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Shahin & Sepehr


Sehaty Foreign Exchange

Advertise with The Iranian

October 18-22, 1999 / Mehr 26-30, 1378


* Religion:
- Intolerance

* Nostalgia:
- Miss kick ass
- Worst weakness


* Inlaws:
- I'm scared

* The Iranian:
- Love The Times
- Tasteless defense of Islam
- Muslim first

* Work habits:
- Doesn't hold water

- Beechaareh Pakistanis
* Relationships:
- Nothing wrong

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October 22, 1999

* Intolerance

In respose to the letter, "Muslims first": You, as one who knows so much about Islam and Persia, should know that, first of all, pre-Islamic Iran had a plethora of religions and was much more tolerant of them than what is shown today... I certainly do not consider the indiscriminate persecution of Bahais in Iran "religious freedom", nor the forced exile of some one million able and smart Iranians from their country because of their political beliefs ...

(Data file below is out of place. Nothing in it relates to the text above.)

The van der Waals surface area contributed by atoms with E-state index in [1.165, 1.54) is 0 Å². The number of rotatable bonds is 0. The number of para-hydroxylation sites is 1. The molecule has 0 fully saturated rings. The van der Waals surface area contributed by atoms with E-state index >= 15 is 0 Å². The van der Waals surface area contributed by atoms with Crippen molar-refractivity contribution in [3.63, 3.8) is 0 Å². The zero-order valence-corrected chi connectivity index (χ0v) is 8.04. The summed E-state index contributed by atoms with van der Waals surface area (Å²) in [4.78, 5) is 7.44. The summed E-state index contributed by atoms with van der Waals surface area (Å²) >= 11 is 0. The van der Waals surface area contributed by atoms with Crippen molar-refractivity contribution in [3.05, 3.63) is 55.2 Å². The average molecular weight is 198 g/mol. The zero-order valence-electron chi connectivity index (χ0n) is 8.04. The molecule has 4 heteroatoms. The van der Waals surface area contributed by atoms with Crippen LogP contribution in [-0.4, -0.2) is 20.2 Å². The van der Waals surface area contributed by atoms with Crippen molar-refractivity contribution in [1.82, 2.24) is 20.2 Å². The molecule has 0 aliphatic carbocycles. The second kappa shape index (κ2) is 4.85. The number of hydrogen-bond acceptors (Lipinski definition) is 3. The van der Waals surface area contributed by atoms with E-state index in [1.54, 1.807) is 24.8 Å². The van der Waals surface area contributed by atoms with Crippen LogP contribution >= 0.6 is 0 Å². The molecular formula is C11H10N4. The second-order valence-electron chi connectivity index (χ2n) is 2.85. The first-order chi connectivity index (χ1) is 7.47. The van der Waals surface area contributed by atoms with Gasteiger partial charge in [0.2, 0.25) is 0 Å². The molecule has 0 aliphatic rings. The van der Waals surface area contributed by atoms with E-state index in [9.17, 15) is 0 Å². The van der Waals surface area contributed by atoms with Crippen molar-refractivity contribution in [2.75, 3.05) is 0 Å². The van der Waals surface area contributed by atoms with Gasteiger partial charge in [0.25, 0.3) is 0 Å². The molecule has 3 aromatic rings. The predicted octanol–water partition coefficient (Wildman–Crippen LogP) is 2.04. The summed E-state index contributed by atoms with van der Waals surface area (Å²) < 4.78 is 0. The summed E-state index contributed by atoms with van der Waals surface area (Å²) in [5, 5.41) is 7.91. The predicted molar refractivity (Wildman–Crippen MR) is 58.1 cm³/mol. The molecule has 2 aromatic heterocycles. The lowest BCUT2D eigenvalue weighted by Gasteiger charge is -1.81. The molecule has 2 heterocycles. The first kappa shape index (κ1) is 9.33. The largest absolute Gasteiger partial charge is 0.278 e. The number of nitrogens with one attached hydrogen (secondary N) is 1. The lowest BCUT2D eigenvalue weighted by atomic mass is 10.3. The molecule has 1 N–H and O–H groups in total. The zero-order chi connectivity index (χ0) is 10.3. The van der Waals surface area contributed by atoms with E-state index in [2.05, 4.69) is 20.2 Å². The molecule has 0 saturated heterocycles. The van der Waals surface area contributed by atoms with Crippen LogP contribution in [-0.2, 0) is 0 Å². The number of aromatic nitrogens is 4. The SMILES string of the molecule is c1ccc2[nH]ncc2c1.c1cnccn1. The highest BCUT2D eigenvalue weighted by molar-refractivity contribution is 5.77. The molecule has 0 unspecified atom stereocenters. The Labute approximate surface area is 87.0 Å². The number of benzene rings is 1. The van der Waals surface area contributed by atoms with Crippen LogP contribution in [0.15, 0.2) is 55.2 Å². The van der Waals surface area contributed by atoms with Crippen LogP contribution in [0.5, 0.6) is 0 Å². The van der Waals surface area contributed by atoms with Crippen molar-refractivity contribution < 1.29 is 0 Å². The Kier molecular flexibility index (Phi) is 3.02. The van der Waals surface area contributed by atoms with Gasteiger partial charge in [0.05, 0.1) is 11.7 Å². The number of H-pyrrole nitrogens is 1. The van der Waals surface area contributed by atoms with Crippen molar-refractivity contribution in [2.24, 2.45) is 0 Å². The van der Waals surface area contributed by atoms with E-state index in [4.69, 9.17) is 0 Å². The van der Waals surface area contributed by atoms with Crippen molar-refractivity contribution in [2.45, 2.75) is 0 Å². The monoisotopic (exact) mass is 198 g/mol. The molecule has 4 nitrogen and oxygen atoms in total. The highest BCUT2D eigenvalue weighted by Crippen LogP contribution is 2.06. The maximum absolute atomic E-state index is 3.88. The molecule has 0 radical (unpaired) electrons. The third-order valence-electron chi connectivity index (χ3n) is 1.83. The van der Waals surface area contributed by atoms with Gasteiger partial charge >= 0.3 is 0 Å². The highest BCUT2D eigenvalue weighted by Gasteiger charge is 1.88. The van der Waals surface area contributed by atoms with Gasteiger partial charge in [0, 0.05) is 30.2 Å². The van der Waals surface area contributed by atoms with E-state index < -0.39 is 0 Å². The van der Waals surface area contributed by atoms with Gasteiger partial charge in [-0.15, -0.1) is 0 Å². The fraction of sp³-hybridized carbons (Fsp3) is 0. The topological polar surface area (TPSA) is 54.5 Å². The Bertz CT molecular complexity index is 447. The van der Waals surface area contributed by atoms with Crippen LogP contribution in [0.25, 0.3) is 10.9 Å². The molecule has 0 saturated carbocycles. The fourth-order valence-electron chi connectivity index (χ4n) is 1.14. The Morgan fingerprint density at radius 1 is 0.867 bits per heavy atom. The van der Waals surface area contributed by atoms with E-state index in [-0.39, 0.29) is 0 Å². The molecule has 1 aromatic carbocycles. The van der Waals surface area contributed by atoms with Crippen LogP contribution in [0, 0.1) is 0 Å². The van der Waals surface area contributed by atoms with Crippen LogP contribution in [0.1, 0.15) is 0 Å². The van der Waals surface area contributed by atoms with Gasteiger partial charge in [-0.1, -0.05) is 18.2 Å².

I am not here to bash Islam. I may not like the religion's impact or its history, but I have no problem with anyone who chooses to follow the belief, as long as they don't impose it on others, as you and your hezbollah brothers do. You sit there and advertise Islam as some magical product that changed everything for the better. Look at Iran today. Look at all countries with Islam as their prominent religion. Most of them haven't even reached the point where you could call them "developing," much less progressive ... FULL TEXT

Maziar Shirazi

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* Miss kick ass

I used to be [Miss Iran finalist, 1978] Fereshteh Shirzad's student back home. As far as I remember Fereshteh was a good Karate player. Once she kicked around a few pasdars in Haft-Hoz. That is all I can say about her.

No name

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* Worst weakness

I love your Nostalgia section. But I also love this Omar Sharif line from one his movies: "The exile's worst weakness is nostalgia for what is lost..."

Majid Ghoddusi

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Octrober 21, 1999